Portland rejoices as southern right whale blows in with her new calf
Whale-watching enthusiasts who line the cliffs around Portland, in south-west Victoria, waiting each winter for the return of rare southern right whales, are rejoicing.
The first southern right whale calf known to be born in Victoria this year appeared with its mother just days ago, close to the city’s harbour.
A mother southern right whale protects her calf (pictured at front left, dark spot) off the coast near Portland.Credit:Allen McCauley
The mother and newborn calf lolled about in the bay, drawing local and tourist photographers to Portland’s whale-watching lookout.
Mandy Watson, Natural Environment Program Officer at the Department of Environment, Land, Water and Planning, issued a statement declaring “our researchers have confirmed the sighting thanks to the photographs”.
“The female whale was last seen headed east [along the coast] – a good sign that she and her calf will remain in the local area,” Ms Watson said.
A Portland fisherman, photographer and keen observer of the ocean and its inhabitants, Bob McPherson, said the mother and calf had probably moved about 50 kilometres around the coast to waters off Yambuk.
The whale calf is the first seen in Victorian waters this year.Credit:Allen McCauley
“They often do that, and then come back to Portland,” he said.
Prolific Portland wildlife and seascape photographer Allen McCauley said the mother and calf were about 500 metres off the city’s cliffs, and at first he didn’t realise the calf was there at all.
“It was pretty hard to spot, but it appears as a dark shape next to its mother in some of the photographs,” he said.
Southern right whales were hunted to near extinction in the 19th century, and many were harpooned by whaling crews based at Portland, Port Fairy and Warrnambool from the early 1830s.
They were called “right whales” because they had the misfortune of moving relatively slowly, floating when killed and containing vast quantities of oil within their blubber, valued highly in the 19th century for lamps, lubricating fine instruments and making soap.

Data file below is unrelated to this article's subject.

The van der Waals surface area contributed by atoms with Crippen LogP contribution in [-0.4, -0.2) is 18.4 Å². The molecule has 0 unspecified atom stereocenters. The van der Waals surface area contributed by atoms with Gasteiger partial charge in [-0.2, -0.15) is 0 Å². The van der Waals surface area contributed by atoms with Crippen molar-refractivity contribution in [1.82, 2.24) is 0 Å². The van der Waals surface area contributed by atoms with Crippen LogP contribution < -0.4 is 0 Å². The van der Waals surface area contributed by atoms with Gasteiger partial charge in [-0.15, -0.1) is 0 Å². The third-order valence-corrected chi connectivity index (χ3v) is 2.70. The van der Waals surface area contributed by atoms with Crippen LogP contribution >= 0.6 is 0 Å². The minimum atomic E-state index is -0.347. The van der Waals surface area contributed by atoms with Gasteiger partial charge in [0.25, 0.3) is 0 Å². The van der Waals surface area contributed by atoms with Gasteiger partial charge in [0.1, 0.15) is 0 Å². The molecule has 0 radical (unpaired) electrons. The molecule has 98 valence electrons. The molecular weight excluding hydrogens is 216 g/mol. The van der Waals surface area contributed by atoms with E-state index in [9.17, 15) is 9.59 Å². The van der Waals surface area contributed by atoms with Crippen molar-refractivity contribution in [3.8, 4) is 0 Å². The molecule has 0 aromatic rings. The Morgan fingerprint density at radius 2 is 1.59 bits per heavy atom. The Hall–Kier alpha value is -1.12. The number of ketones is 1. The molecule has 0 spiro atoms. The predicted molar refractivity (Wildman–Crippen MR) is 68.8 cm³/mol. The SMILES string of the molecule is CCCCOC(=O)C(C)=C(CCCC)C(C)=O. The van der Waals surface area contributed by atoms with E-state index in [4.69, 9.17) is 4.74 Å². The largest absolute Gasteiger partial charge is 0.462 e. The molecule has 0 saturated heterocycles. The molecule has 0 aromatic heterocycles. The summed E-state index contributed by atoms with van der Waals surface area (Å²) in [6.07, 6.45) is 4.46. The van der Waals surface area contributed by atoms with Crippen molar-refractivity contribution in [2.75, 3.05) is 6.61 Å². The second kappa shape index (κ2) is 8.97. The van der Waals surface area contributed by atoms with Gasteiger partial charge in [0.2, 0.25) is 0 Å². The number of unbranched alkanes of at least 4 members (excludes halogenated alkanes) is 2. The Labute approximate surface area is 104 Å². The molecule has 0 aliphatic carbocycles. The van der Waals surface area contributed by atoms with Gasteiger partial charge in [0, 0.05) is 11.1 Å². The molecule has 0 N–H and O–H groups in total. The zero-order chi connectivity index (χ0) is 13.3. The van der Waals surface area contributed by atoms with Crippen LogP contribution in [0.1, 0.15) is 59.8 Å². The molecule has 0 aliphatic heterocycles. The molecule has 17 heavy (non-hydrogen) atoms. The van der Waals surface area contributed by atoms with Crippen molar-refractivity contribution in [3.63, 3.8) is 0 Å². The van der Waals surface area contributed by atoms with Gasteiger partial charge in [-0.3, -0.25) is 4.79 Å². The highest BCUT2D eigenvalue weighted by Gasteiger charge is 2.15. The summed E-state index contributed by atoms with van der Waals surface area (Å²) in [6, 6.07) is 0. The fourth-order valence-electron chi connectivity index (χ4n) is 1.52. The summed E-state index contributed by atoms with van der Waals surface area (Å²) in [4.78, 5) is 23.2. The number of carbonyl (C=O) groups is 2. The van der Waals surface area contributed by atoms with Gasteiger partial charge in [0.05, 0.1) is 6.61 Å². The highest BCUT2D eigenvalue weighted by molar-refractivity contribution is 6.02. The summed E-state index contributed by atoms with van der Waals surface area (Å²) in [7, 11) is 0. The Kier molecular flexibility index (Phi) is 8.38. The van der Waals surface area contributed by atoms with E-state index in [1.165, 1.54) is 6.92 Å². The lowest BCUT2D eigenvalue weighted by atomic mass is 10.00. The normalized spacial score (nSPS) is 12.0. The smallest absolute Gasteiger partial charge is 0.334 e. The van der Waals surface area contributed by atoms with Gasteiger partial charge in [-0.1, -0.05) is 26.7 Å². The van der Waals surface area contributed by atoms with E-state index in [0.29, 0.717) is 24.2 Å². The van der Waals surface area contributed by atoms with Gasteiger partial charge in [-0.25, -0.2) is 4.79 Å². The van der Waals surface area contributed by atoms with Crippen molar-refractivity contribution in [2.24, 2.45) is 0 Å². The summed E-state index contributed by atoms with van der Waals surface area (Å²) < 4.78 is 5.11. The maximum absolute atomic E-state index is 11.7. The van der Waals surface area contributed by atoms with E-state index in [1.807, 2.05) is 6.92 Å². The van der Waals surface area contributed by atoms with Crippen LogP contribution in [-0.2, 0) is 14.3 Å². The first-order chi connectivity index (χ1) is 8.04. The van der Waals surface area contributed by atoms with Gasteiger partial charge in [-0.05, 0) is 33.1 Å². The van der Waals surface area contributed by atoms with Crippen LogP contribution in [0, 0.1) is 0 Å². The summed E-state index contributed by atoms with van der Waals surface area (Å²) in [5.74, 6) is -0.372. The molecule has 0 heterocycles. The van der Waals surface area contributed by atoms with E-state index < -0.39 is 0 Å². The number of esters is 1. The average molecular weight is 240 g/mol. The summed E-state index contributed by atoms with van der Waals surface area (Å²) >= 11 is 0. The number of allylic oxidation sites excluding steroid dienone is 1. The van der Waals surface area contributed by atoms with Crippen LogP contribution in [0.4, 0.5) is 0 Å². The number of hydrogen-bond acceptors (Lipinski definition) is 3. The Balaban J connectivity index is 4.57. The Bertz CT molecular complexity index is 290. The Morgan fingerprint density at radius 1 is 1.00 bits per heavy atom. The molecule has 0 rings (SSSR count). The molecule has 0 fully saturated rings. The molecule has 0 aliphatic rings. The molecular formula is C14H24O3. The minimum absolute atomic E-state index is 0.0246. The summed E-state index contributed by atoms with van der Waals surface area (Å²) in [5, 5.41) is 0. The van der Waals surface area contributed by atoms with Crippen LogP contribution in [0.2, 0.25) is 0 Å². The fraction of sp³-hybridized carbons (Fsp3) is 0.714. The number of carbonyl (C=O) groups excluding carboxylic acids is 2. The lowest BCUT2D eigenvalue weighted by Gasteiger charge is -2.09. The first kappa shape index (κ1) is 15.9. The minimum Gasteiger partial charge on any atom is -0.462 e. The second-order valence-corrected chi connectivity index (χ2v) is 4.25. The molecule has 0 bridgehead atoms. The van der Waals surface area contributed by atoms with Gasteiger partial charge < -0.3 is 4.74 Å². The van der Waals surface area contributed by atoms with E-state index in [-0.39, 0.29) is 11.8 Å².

They also filtered food through baleen, known as whalebone, which was used for corset stays, buggy whips and collar stiffening, among other purposes.
They remain endangered on the Victorian Flora and Fauna Threatened Species List. The south-eastern Australian population is thought to comprise fewer than 300 individuals.
In recent years, with the bloody business of whaling no more than a memory from generations ago, southern right whales have taken to returning during the winter months to their old mating and birthing grounds, including at Portland and Warrnambool. About a dozen congregated around Portland during the winter of 2020.
Humpback whales and pods of orcas, or killer whales, are also common sights in the waters around Portland, and blue whales – the largest creatures on Earth – are occasionally spotted in the far distance.
Ms Watson asked that anyone spotting a whale visit https://www.swifft.net.au/whaleface to report the sighting. Photos, date, time, location, a description of the whales and their behaviour, and the spotter’s contact details should be included.
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